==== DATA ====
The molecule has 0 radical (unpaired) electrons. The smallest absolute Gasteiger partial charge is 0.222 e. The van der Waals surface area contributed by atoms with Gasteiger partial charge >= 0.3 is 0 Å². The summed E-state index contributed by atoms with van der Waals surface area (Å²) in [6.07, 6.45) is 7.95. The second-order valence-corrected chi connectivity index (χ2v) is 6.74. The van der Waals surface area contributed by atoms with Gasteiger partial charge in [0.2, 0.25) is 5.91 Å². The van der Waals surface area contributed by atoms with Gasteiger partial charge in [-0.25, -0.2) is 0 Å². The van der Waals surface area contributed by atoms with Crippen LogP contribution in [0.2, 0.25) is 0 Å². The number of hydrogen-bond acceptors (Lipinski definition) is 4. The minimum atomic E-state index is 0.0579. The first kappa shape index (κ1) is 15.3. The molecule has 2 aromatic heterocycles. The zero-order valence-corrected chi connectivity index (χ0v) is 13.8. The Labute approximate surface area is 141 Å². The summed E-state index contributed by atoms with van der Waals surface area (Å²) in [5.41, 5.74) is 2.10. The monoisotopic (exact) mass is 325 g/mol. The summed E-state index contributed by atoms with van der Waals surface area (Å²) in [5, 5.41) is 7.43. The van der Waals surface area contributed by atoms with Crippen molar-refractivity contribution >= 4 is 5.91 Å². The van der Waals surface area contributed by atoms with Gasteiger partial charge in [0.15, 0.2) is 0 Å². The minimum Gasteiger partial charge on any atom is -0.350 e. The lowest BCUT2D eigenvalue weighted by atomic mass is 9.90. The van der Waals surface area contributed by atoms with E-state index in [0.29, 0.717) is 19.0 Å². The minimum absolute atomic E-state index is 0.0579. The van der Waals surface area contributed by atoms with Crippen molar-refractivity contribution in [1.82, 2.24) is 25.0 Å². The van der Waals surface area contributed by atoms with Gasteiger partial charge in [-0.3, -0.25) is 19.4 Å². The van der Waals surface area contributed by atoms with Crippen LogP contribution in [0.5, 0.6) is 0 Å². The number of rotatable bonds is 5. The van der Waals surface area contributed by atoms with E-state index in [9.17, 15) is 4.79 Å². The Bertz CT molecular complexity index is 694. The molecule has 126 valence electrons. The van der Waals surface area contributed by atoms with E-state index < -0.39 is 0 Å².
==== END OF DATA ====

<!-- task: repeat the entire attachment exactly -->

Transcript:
The molecule has 0 radical (unpaired) electrons. The smallest absolute Gasteiger partial charge is 0.222 e. The van der Waals surface area contributed by atoms with Gasteiger partial charge >= 0.3 is 0 Å². The summed E-state index contributed by atoms with van der Waals surface area (Å²) in [6.07, 6.45) is 7.95. The second-order valence-corrected chi connectivity index (χ2v) is 6.74. The van der Waals surface area contributed by atoms with Gasteiger partial charge in [0.2, 0.25) is 5.91 Å². The van der Waals surface area contributed by atoms with Gasteiger partial charge in [-0.25, -0.2) is 0 Å². The van der Waals surface area contributed by atoms with Crippen LogP contribution in [0.2, 0.25) is 0 Å². The number of hydrogen-bond acceptors (Lipinski definition) is 4. The minimum atomic E-state index is 0.0579. The first kappa shape index (κ1) is 15.3. The molecule has 2 aromatic heterocycles. The zero-order valence-corrected chi connectivity index (χ0v) is 13.8. The Labute approximate surface area is 141 Å². The summed E-state index contributed by atoms with van der Waals surface area (Å²) in [5.41, 5.74) is 2.10. The monoisotopic (exact) mass is 325 g/mol. The summed E-state index contributed by atoms with van der Waals surface area (Å²) in [5, 5.41) is 7.43. The van der Waals surface area contributed by atoms with Crippen molar-refractivity contribution >= 4 is 5.91 Å². The van der Waals surface area contributed by atoms with Gasteiger partial charge in [0.15, 0.2) is 0 Å². The minimum Gasteiger partial charge on any atom is -0.350 e. The lowest BCUT2D eigenvalue weighted by atomic mass is 9.90. The van der Waals surface area contributed by atoms with E-state index in [0.29, 0.717) is 19.0 Å². The minimum absolute atomic E-state index is 0.0579. The van der Waals surface area contributed by atoms with Crippen molar-refractivity contribution in [1.82, 2.24) is 25.0 Å². The van der Waals surface area contributed by atoms with Gasteiger partial charge in [-0.3, -0.25) is 19.4 Å². The van der Waals surface area contributed by atoms with Crippen LogP contribution in [0.5, 0.6) is 0 Å². The number of rotatable bonds is 5. The van der Waals surface area contributed by atoms with E-state index in [9.17, 15) is 4.79 Å². The Bertz CT molecular complexity index is 694. The molecule has 126 valence electrons. The van der Waals surface area contributed by atoms with E-state index < -0.39 is 0 Å².